HOW TO

When Twitter’s 140-character limit just isn’t enough to get your message across, or you want to give a tweet the personal touch, why not add some audio?

We’ve already brought you ways to share music on Twitter, but the solutions below will help you share the spoken word. Whether you want to sing happy birthday to someone, rant, or make a heartfelt apology, we’ve found five services that can help you out.

All the services we’ve tested have three things in common — they are all completely free, they don’t require a phone (i.e. they are web-based solutions), and they are all easy to use. There are differences between them, so it’s worth having a read through our experiences so you can see which would best suit your own needs.

1. Chir.ps

Chir.ps is a super simple way to broadcast your voice to your Twitter followers. After signing in with OAuth, it’s just a matter of entering your name for your personalized Chir.ps page before you can get going on the recording side of things.

The on-screen recording is again, simple — just authorize Chir.ps to use your computer’s mic, hit one button to start, say your piece, and then hit stop. You can preview your recording and once you’re happy with it, add text and then tweet it.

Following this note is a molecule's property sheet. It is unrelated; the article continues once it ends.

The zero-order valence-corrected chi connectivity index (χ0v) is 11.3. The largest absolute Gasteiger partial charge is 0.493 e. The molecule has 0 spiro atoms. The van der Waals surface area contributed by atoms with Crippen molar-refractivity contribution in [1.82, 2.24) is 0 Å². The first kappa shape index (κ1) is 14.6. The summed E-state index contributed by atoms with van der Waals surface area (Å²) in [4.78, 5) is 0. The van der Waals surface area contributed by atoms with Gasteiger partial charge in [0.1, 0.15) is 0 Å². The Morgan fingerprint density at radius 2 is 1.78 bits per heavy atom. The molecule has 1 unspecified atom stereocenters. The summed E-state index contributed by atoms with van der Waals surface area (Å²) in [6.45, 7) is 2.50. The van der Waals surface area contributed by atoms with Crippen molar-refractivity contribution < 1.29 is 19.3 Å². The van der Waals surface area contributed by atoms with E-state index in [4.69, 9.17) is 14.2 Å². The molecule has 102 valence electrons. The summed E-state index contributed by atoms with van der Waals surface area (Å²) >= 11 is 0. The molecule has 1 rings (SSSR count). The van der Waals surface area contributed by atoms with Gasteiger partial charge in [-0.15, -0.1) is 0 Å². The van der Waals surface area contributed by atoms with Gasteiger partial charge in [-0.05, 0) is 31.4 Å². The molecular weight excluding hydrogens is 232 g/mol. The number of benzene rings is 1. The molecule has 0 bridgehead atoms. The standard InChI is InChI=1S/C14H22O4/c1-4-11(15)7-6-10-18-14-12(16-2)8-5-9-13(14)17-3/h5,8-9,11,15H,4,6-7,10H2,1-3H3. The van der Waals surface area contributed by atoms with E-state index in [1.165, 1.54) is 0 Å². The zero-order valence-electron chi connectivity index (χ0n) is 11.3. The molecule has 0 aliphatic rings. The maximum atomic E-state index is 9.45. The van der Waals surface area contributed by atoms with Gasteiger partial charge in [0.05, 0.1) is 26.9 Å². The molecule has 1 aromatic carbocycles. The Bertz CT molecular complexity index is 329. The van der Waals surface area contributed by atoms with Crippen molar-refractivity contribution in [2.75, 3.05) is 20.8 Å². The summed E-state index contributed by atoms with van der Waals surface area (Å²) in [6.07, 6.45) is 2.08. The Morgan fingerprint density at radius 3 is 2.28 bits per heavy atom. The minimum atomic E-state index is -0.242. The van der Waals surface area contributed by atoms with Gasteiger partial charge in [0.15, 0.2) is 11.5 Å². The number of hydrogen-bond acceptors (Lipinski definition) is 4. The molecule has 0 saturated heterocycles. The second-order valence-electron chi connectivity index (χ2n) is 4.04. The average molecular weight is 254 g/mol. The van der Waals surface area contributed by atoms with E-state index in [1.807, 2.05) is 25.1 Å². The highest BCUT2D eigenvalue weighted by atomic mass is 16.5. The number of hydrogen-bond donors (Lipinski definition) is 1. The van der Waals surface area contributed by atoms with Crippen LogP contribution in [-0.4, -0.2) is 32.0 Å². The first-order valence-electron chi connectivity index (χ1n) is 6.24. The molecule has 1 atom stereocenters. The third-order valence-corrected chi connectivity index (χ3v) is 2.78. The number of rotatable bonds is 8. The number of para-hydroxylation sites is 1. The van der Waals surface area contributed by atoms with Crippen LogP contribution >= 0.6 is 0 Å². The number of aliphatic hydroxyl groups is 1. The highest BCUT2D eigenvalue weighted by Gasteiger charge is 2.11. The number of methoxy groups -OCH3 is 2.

There’s a slight delay before the tweet will hit your stream, and when it does Chir.ps will have added a shortened URL (like this: http://chir.ps/6hb) to your message which people can click through in order to hear your audio.

While still decent, the audio quality of Chir.ps did not seem as great as other services we used, but the site does offer a listen count, so you can see how many people have hit play, which we do like. Here’s what your message will look like when people click through to Chir.ps:

2. AudioBoo

AudioBoo (“because sound is social”) offers an iPhone and Android app as well as an online service, but for the purposes of this article, it’s the web-based offerings we’re interested in.

Once you’ve signed in with OAuth and chosen your AudioBoo username, the online recording takes place in a pop out window, which also gives you the option to upload a common audio file.

If you record via the site, you can talk (or sing, or hum, or groan or whatever it is you want to do) for five minutes, after which you can preview your ramblings. Once you’re happy, give the recording a title and AudioBoo saves it down into the “Your Boos” section of the site.

From here you can choose to share your audio to Facebook, get an embed code for it, or tweet it, which creates a short URL like this: http://boo.fm/b154817

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